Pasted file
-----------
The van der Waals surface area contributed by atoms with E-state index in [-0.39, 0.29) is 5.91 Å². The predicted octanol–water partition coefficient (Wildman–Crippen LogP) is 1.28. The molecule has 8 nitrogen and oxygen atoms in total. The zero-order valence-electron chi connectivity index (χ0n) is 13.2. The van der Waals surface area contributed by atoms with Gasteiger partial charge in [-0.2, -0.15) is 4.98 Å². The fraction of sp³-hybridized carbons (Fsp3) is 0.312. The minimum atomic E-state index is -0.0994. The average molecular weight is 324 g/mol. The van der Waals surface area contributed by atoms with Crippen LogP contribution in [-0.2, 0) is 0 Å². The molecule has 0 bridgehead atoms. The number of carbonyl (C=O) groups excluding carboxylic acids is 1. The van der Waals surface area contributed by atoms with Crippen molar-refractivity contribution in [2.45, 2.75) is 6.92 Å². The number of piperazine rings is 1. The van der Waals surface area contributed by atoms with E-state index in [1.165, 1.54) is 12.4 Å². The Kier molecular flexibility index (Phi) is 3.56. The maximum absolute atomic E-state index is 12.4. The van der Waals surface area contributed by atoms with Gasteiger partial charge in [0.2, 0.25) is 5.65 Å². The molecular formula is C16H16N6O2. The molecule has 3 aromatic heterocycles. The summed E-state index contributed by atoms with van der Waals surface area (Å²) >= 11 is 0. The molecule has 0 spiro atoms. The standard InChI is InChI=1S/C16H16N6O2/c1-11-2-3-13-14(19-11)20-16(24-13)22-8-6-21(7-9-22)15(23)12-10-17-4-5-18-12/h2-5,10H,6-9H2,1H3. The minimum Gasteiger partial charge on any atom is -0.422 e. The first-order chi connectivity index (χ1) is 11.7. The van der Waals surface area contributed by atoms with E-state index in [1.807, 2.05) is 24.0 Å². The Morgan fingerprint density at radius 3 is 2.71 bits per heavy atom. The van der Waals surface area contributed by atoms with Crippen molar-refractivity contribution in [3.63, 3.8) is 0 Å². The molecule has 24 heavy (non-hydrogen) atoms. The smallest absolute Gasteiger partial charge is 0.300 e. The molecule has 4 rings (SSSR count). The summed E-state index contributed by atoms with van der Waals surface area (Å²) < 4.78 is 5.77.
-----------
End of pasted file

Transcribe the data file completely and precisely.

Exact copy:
The van der Waals surface area contributed by atoms with E-state index in [-0.39, 0.29) is 5.91 Å². The predicted octanol–water partition coefficient (Wildman–Crippen LogP) is 1.28. The molecule has 8 nitrogen and oxygen atoms in total. The zero-order valence-electron chi connectivity index (χ0n) is 13.2. The van der Waals surface area contributed by atoms with Gasteiger partial charge in [-0.2, -0.15) is 4.98 Å². The fraction of sp³-hybridized carbons (Fsp3) is 0.312. The minimum atomic E-state index is -0.0994. The average molecular weight is 324 g/mol. The van der Waals surface area contributed by atoms with Crippen LogP contribution in [-0.2, 0) is 0 Å². The molecule has 0 bridgehead atoms. The number of carbonyl (C=O) groups excluding carboxylic acids is 1. The van der Waals surface area contributed by atoms with Crippen molar-refractivity contribution in [2.45, 2.75) is 6.92 Å². The number of piperazine rings is 1. The van der Waals surface area contributed by atoms with E-state index in [1.165, 1.54) is 12.4 Å². The Kier molecular flexibility index (Phi) is 3.56. The maximum absolute atomic E-state index is 12.4. The van der Waals surface area contributed by atoms with Gasteiger partial charge in [0.2, 0.25) is 5.65 Å². The molecular formula is C16H16N6O2. The molecule has 3 aromatic heterocycles. The summed E-state index contributed by atoms with van der Waals surface area (Å²) >= 11 is 0. The molecule has 0 spiro atoms. The standard InChI is InChI=1S/C16H16N6O2/c1-11-2-3-13-14(19-11)20-16(24-13)22-8-6-21(7-9-22)15(23)12-10-17-4-5-18-12/h2-5,10H,6-9H2,1H3. The minimum Gasteiger partial charge on any atom is -0.422 e. The first-order chi connectivity index (χ1) is 11.7. The van der Waals surface area contributed by atoms with E-state index in [1.807, 2.05) is 24.0 Å². The Morgan fingerprint density at radius 3 is 2.71 bits per heavy atom. The van der Waals surface area contributed by atoms with Crippen molar-refractivity contribution in [3.63, 3.8) is 0 Å². The molecule has 24 heavy (non-hydrogen) atoms. The smallest absolute Gasteiger partial charge is 0.300 e. The molecule has 4 rings (SSSR count). The summed E-state index contributed by atoms with van der Waals surface area (Å²) < 4.78 is 5.77.